Monday’s season premiere of the NBC reality singing competition “The Voice” will include a bonus interview with last season’s winner. During “Blindspot,” the hit hourlong drama about a mysterious tattooed woman, there will be interviews with the show’s creator and two of its stars. The “Today” show will feature an extended segment with Kathie Lee Gifford and Hoda Kotb, and “Late Night with Seth Meyers” will have an additional comedy sketch.
The extra programming will eat into time typically occupied by commercials. But those additional segments will actually be ads in their own right, brought to you byAmerican Express.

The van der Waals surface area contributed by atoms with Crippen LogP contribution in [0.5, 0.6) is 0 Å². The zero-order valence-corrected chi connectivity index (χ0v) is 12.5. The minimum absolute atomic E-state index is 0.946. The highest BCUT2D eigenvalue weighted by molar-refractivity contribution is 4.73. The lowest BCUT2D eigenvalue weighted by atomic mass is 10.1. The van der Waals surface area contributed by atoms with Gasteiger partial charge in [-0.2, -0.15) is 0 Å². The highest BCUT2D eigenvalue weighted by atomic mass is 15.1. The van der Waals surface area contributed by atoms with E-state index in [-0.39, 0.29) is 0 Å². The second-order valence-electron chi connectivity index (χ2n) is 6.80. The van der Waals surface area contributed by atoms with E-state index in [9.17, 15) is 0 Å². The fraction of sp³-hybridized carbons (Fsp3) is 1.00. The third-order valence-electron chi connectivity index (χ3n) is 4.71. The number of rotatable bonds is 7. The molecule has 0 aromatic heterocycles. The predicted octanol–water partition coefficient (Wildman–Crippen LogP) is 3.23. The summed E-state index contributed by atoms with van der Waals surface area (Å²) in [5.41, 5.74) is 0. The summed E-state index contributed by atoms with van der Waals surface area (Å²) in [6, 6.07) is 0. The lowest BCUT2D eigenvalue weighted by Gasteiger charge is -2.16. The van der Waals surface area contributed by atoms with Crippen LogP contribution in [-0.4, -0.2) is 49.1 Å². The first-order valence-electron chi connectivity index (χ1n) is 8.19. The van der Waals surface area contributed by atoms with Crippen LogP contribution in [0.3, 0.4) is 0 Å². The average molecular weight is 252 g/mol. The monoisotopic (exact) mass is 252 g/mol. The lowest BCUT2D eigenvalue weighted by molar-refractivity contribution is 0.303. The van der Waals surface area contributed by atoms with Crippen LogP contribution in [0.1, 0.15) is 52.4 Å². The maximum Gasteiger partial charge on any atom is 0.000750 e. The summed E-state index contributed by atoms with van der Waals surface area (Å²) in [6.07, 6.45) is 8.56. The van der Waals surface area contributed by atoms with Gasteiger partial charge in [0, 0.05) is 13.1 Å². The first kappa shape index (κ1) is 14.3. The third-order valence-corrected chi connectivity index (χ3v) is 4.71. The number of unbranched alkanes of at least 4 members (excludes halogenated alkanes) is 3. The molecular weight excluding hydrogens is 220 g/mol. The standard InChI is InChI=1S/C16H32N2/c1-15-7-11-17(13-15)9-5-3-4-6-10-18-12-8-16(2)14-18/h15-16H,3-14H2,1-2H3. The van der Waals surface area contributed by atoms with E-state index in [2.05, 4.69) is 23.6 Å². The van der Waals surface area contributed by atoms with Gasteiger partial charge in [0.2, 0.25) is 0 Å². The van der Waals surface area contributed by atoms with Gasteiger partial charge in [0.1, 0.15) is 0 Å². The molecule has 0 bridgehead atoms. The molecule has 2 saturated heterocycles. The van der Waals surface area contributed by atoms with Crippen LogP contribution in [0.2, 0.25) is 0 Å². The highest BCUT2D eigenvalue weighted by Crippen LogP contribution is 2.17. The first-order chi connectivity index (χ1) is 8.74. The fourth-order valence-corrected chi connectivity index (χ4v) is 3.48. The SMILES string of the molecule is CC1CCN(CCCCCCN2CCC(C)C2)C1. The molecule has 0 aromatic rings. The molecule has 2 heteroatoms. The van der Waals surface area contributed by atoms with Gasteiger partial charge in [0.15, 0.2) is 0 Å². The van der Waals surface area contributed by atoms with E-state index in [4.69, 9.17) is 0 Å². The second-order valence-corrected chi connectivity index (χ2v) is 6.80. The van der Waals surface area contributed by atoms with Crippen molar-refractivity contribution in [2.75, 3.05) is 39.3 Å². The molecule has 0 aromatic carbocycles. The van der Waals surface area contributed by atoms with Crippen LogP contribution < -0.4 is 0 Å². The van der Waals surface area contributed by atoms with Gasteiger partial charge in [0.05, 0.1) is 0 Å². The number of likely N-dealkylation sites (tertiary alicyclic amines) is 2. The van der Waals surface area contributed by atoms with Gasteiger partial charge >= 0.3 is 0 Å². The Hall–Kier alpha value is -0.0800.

The move by NBC may be a bit of a gimmick — after all, the extra programming on leap day, Feb. 29, will add only 11 more minutes of content over all. But it could also provide a glimpse into the future of television advertising. Long dependent on conventional commercials, television networks are now re-evaluating their advertising strategies as fears about cord-cutting and steep ratings declines intensify.
“We see a great challenge but also a great opportunity to reinvent what the advertising experience can look like in different shows and in different environments,” said Alison Tarrant, executive vice president for client partnerships at NBCUniversal.